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U.S. plans to slow Afghanistan troop withdrawal

Last Updated Mar 24, 2015 4:50 PM EDT

The U.S. and Afghanistan announced Tuesday that they would slow the withdrawal of U.S. troops from Afghanistan, leaving 9,800 U.S. service members in place until the end of 2015 instead of half that number, as originally planned.

President Obama made the announcement Tuesday at a press conference with Afghan President Ashraf Ghani, who is visiting Washington. The slightly altered military posture comes after a request from Ghani for more flexibility in the U.S. drawdown timeline.

Last May, Mr. Obama announced that the U.S. would end its combat mission at the end of 2014, leaving just 9,800 troops in place at the start of 2015, and reduce that number by half by the end of the year. By the end of 2016, the U.S. force presence were to be cut to levels necessary just to protect the embassy.

Now, the U.S. plans to keep 9,800 troops in Afghanistan through the end of the year. Mr. Obama said that the 2016 drawdown would be established later in 2015.

"This flexibility reflects our reinvigorated partnership with Afghanistan, which is aimed at making Afghanistan secure and preventing it from being used to launch terrorist attacks. Reconciliation and a political settlement remain the surest way to achieve the full drawdown of U.S. and foreign troops from Afghanistan in a way that safeguards international interests and peace in Afghanistan, as well as U.S. national security interests.," Mr. Obama said. He later added that it was the judgment of Gen. John Campbell, the commander of U.S.-led forces in Afghanistan, as well as others on the ground, that the extra time was "well worth it."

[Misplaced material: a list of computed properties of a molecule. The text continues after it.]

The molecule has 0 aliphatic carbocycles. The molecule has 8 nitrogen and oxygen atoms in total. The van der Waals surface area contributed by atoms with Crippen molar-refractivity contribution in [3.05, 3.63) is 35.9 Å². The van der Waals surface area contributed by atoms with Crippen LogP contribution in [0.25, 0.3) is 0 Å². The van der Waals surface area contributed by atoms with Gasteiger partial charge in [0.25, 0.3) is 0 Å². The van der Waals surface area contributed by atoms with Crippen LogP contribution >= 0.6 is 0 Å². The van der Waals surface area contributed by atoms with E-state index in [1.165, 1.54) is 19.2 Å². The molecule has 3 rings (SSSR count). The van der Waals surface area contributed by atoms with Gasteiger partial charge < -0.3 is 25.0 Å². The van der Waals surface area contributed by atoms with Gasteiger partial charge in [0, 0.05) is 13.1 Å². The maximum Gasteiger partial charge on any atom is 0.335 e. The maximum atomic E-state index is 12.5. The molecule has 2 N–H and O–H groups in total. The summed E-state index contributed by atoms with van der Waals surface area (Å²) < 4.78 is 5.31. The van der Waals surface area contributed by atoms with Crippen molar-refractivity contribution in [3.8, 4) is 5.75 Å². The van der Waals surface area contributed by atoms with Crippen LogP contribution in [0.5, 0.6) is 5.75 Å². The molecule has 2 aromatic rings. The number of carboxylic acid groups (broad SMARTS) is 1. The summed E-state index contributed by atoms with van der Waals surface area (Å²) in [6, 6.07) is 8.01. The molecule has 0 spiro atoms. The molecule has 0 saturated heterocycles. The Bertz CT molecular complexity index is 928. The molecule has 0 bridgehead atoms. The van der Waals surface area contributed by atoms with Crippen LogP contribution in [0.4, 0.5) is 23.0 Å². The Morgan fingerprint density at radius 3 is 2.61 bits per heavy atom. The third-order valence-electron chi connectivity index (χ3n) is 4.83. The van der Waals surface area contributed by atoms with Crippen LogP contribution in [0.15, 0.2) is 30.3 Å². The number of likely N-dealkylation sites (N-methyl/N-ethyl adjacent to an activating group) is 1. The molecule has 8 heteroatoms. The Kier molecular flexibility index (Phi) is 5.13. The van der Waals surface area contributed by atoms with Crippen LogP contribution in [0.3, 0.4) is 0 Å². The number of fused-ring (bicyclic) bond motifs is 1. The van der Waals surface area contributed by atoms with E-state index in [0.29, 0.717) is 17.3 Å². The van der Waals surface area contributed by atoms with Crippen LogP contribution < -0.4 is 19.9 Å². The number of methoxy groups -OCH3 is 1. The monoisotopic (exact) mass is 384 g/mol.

But he acknowledged that some service members would be rotating back into Afghanistan for a few months longer than was intended.

"We want to make sure we are doing everything we can to help Afghan Security Forces succeed so we don't have to go back. So we don't have to respond in an emergency because counterterror - because terrorist activities are being launched out of Afghanistan," he said.

Ghani pledged that the additional flexibility would be used to accelerate reforms and ensure that Afghan national forces were prepared to defend their country and act with respect toward the Afghan people.

"Because of American engagement in Afghanistan, there have not been attacks on mainland United States. But let's not forget that fortresses cannot be built around countries or continents. We are living in an interconnected world and our security is joined together," he said.

At the beginning of the press conference, Mr. Obama addressed the victims of the Germanwings flight that crashed earlier Tuesday, presumably killing all 150 people on board.

"Our thoughts and our prayers are with our friends in Europe, especially the people in Germany and Spain, following the terrible airplane crash in France. It's particularly heartbreaking because it apparently includes the loss of so many children, some of them infants," Mr. Obama said.

He said he had called German Chancellor Angela Merkel and Spanish President Mariano Rajoy Brey to offer his assistance.

"Germany and Spain are among our strongest allies in the world...America stands with them at this moment of sorrow," he said.

  • Rebecca Kaplan

    Rebecca Kaplan is a political reporter for CBSNews.com.